Showing posts from October, 2011

Steve means success

MN Kundu
Hindustan Times

If I were to define success, I would say it means "Steve". By changing the digital world and thereby bringing a revolution, Steve Jobs, who died last week, changed the approach and lifestyles of people all over the world. He dared to rebel and walked the untrodden path. His stress was: Be different and see the difference in your life. Steve was not only different but made it possible for the rest of mankind to think that they too can be different and agents of change.

I found the best tribute paid to Steve in a tweet: "Three apples have changed the world. One seduced Eve, the second awakened Newton and the third one was in the hands of Jobs." Steve wanted us to always follow our inner voice but give a damn to dogmas and tradition. As if he knew the imminent end of his journey on this planet, he said, "Your time is limited, so don't waste it living someone else's life. Don't be trapped by dogmas. Don't let the noise of othe…

Headlines you will never see...

Sevanti Ninan
The Hindu

Last fortnight, a new documentary screened in Delhi had a packed hall in thrall. Called "Brokering News", it glided effortlessly through a succession of sound bytes and TV news clips to suggest a range of unethical practices prevalent in the media. The existence of election-time paid news, of complicity between stock market experts and the TV channels that feature their tips, of cosy deals that enable each newly released film to get varying degrees of prime time pre-release exposure, of increasingly political ownership of channels, of seductions to journalists, abundant "reviews" of new gadgets and automobiles and so on.

This documentary has been made by Umesh Aggarwal for the Public Service Broadcasting Trust and will be shown on Doordarshan, which will doubtless be delighted to air it. It was a brisk film built largely on circumstantial evidence and assertions of a general kind. Business journalist Sucheta Dalal saying for instance that: &quo…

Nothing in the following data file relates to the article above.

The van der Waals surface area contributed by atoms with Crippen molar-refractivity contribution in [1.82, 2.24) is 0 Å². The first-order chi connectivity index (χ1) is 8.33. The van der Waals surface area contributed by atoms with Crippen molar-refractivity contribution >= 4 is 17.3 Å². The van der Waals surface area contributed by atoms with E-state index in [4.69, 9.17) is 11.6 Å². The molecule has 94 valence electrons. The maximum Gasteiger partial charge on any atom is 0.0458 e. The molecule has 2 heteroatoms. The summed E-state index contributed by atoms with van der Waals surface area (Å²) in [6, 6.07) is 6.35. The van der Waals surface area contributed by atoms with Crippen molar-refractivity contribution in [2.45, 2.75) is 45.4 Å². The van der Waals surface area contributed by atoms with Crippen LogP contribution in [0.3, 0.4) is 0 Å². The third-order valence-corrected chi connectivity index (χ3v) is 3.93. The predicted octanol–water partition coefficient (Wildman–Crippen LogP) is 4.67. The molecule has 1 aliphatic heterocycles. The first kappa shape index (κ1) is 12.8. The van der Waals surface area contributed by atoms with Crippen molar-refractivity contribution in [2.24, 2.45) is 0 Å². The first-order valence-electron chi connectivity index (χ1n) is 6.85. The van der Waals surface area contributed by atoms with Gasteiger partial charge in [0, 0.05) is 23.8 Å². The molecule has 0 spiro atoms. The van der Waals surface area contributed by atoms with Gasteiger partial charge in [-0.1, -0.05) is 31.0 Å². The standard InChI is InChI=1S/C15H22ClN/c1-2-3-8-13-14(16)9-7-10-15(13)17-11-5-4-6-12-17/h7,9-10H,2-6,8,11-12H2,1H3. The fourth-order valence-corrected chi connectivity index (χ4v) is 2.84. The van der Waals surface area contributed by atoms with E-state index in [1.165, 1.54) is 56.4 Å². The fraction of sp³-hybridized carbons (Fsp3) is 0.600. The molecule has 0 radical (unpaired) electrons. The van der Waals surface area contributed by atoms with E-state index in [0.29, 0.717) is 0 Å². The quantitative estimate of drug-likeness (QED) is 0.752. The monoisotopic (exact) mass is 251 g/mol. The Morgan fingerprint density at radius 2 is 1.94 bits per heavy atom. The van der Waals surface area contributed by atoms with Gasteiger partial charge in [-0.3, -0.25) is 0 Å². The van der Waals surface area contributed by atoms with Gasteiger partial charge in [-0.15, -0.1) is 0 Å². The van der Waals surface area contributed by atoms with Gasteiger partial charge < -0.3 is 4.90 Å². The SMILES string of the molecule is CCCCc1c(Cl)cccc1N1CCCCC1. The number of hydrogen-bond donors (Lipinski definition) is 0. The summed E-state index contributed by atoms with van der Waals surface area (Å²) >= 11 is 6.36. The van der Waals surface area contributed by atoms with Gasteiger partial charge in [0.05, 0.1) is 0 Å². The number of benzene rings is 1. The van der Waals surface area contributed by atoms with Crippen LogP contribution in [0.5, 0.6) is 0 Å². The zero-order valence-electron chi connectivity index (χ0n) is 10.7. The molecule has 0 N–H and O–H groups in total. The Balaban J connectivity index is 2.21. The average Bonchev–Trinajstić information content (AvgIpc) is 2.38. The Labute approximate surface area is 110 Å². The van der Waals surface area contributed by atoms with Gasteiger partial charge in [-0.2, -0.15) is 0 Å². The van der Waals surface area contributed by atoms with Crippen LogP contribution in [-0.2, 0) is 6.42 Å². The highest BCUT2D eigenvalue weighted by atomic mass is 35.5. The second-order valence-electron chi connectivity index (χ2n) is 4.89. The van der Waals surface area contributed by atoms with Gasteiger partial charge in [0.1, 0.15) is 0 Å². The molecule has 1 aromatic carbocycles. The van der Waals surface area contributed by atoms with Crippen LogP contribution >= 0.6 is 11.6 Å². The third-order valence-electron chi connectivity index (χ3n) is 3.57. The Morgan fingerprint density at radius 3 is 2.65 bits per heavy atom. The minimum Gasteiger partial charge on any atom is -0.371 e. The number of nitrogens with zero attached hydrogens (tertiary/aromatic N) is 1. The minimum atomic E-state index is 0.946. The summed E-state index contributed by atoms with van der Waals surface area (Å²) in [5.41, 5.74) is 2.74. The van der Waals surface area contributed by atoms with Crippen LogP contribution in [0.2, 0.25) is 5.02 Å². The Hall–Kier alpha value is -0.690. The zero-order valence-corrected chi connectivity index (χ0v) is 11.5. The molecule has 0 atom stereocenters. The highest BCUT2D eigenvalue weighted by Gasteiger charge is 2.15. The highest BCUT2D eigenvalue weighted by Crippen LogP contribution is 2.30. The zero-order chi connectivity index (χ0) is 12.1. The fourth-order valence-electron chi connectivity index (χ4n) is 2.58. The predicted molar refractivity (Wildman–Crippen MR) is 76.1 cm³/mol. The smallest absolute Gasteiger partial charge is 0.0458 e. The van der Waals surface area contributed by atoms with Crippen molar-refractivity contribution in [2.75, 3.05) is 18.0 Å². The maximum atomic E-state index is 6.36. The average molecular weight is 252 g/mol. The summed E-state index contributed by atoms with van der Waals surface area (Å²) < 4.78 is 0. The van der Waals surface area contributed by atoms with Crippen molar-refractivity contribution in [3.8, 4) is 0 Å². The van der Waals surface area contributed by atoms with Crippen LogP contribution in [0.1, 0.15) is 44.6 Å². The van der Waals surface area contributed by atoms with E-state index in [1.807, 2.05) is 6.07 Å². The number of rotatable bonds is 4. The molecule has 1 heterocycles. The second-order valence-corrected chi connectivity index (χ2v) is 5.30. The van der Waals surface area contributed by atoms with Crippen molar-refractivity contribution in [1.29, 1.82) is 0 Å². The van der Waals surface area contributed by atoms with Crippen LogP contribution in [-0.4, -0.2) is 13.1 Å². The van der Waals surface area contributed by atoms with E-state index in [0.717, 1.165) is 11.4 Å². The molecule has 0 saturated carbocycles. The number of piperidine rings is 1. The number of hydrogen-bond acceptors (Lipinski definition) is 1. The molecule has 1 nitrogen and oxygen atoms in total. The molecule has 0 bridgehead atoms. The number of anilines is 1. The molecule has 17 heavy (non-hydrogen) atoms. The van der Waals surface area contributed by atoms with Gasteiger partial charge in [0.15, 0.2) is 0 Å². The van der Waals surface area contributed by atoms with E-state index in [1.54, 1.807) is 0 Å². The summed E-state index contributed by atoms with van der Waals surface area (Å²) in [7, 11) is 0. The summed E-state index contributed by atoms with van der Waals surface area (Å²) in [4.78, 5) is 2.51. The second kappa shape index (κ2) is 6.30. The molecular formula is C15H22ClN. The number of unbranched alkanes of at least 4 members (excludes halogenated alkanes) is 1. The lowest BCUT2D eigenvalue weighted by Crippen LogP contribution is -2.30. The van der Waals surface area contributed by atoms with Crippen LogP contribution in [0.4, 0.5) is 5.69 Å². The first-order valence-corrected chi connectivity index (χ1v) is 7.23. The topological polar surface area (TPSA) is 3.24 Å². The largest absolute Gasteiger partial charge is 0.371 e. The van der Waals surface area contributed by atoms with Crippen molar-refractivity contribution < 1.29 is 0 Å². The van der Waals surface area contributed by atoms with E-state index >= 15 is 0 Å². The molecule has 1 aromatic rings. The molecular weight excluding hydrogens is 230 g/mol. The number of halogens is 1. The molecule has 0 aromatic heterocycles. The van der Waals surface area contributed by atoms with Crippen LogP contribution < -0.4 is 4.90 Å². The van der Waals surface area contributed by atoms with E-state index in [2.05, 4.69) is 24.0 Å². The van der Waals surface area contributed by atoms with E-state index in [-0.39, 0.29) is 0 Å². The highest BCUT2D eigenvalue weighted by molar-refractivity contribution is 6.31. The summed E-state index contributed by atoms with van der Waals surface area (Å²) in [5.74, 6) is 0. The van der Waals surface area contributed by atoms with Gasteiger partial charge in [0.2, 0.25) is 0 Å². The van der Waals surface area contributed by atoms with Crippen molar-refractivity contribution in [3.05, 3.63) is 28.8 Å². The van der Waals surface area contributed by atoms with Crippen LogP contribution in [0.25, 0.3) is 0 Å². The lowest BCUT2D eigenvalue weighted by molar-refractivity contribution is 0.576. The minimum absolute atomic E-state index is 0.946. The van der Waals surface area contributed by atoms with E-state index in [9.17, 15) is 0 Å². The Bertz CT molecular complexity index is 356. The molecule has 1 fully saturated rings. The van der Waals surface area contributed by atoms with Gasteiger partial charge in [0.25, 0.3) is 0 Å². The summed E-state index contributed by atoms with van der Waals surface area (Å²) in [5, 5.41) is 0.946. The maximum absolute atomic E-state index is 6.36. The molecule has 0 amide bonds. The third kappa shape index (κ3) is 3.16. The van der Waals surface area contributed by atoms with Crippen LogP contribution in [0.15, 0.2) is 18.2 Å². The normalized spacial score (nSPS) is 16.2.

Thank You, Steve Jobs

The death of Apple founder and former CEO Steve Jobs, as tragic it was, brought back some hope for aspiring journalists like me that it was possible to find positive stories amidst death. For probably the first time, I learnt not to be boggled by the scams and the brain-numbing figures associated with each scam. Though it was a tragic end for Steve at the young age of 56, it rekindled a hope that it was possible to find and unearth positive stories even during adversities which could find a mention on the front page of a newspaper.

He, of course, left behind a legacy which is tough to replace. He created one of the world's best companies, Apple and led the company to a towering success with his inspiring leadership qualities and a unique vision. What he left behind is far more important was that he left the world as a role model for many people. He left behind the possibility that one person can make a huge difference. He proved that even school or college dropouts had the potentia…